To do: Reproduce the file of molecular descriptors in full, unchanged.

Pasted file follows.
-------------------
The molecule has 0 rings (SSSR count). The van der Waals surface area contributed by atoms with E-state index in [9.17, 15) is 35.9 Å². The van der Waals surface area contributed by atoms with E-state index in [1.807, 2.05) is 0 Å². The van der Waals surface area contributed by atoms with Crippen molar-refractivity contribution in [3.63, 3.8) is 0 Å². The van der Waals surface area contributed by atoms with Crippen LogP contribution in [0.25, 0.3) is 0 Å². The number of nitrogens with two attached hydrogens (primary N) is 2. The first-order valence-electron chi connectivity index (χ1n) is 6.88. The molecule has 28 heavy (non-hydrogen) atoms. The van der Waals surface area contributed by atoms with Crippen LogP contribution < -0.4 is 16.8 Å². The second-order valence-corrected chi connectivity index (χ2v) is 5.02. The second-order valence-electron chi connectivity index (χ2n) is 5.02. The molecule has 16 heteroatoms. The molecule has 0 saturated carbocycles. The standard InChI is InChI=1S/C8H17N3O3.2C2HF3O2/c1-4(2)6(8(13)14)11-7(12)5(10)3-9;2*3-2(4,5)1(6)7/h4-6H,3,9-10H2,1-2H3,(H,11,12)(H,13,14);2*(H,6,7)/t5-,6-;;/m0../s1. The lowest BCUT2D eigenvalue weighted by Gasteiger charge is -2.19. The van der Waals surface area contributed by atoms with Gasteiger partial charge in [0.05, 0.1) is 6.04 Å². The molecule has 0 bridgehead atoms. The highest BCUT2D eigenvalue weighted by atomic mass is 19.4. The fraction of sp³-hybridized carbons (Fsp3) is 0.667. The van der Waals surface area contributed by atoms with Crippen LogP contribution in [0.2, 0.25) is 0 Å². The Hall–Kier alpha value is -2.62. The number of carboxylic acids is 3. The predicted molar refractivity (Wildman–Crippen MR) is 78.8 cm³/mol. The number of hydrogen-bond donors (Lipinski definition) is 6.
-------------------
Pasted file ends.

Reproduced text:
The molecule has 0 rings (SSSR count). The van der Waals surface area contributed by atoms with E-state index in [9.17, 15) is 35.9 Å². The van der Waals surface area contributed by atoms with E-state index in [1.807, 2.05) is 0 Å². The van der Waals surface area contributed by atoms with Crippen molar-refractivity contribution in [3.63, 3.8) is 0 Å². The van der Waals surface area contributed by atoms with Crippen LogP contribution in [0.25, 0.3) is 0 Å². The number of nitrogens with two attached hydrogens (primary N) is 2. The first-order valence-electron chi connectivity index (χ1n) is 6.88. The molecule has 28 heavy (non-hydrogen) atoms. The van der Waals surface area contributed by atoms with Crippen LogP contribution < -0.4 is 16.8 Å². The second-order valence-corrected chi connectivity index (χ2v) is 5.02. The second-order valence-electron chi connectivity index (χ2n) is 5.02. The molecule has 16 heteroatoms. The molecule has 0 saturated carbocycles. The standard InChI is InChI=1S/C8H17N3O3.2C2HF3O2/c1-4(2)6(8(13)14)11-7(12)5(10)3-9;2*3-2(4,5)1(6)7/h4-6H,3,9-10H2,1-2H3,(H,11,12)(H,13,14);2*(H,6,7)/t5-,6-;;/m0../s1. The lowest BCUT2D eigenvalue weighted by Gasteiger charge is -2.19. The van der Waals surface area contributed by atoms with Gasteiger partial charge in [0.05, 0.1) is 6.04 Å². The molecule has 0 bridgehead atoms. The highest BCUT2D eigenvalue weighted by atomic mass is 19.4. The fraction of sp³-hybridized carbons (Fsp3) is 0.667. The van der Waals surface area contributed by atoms with Crippen LogP contribution in [0.2, 0.25) is 0 Å². The Hall–Kier alpha value is -2.62. The number of carboxylic acids is 3. The predicted molar refractivity (Wildman–Crippen MR) is 78.8 cm³/mol. The number of hydrogen-bond donors (Lipinski definition) is 6.